The Urban Review

, Volume 48, Issue 2, pp 333–354

“It’s 5:30. I’m exhausted. And I have to go all the way to f*%#ing Fishtown.”: Educator Depression, Activism, and Finding (Armed) Love in a Hopeless (Neoliberal) Place

Article

Abstract

Many recent critical engagements with contemporary educational policy tend to be framed through the language of neoliberalism. Though these critiques are useful in providing a rich understanding of the political and cultural economy of public education, their level of abstraction demands more grounded and embodied approaches. In conversation with queer, feminist, and affect theory, this qualitative project uses the feelings of activist educators in Philadelphia to gain a deeper understanding what it means to live and labor in neoliberal times. Specifically, this article locates depression as a precise kind of political affect experienced by educators in an age of corporate accountability structures and austerity. Educators describe a kind of professional depression and, in turn, locate their activism as a therapeutic antidote to the current trends in education policy. Using the Freirean notion of armed love, we contextualize and theorize how new educator movements and activism strive to provide community for educators to endure, heal, and work towards greater educational justice.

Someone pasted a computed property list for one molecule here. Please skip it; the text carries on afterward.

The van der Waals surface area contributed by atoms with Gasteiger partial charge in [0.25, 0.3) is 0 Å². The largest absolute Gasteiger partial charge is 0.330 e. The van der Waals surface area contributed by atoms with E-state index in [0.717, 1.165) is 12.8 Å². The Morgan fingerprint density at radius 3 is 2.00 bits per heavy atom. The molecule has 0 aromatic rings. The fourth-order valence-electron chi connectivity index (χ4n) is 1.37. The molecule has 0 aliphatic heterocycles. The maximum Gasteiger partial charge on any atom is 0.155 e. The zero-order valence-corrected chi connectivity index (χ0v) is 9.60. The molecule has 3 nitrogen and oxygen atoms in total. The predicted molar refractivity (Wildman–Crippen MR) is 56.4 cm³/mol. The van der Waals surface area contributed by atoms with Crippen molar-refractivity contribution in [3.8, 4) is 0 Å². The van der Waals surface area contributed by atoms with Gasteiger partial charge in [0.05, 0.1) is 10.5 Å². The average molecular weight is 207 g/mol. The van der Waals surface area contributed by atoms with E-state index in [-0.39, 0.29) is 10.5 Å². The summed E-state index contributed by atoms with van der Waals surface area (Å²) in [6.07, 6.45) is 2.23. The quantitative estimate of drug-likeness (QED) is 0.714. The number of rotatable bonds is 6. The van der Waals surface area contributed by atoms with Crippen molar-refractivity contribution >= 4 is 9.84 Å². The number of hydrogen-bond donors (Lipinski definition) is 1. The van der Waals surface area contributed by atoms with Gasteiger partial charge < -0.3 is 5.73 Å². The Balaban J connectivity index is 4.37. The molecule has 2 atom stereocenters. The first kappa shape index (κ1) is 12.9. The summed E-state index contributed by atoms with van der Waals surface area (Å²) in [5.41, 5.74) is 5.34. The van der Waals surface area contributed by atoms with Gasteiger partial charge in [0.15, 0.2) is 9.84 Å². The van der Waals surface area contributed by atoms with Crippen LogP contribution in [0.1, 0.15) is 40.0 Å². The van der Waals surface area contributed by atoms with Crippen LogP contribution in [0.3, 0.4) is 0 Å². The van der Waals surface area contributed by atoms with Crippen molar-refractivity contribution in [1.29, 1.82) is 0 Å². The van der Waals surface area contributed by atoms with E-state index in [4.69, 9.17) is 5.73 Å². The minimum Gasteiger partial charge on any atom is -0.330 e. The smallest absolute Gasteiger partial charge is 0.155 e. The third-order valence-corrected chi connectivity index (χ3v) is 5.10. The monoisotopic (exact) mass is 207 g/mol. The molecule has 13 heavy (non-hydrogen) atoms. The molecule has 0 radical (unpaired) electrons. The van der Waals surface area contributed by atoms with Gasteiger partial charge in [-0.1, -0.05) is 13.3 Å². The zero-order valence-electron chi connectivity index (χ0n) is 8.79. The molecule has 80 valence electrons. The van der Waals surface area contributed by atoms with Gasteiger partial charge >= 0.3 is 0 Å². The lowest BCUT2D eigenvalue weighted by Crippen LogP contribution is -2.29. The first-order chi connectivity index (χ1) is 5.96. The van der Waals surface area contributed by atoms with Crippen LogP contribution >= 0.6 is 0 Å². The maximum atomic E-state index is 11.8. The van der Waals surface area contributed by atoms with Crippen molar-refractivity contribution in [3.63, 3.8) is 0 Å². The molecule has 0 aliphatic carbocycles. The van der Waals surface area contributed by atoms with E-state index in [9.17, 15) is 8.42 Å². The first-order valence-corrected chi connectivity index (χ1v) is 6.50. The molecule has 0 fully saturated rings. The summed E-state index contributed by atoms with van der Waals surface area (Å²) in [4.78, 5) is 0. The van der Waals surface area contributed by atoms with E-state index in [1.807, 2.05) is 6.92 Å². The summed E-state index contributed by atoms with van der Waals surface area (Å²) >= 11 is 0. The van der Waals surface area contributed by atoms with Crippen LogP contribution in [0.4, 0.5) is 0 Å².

Keywords

New teacher movements Education policy Teacher activism Neoliberalism Public feelings 

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Copyright information

© Springer Science+Business Media New York 2016

Authors and Affiliations

  1. 1.Department of Educational StudiesColgate UniversityHamiltonUSA
  2. 2.Center for Programs in Contemporary WritingUniversity of PennsylvaniaPhiladelphiaUSA

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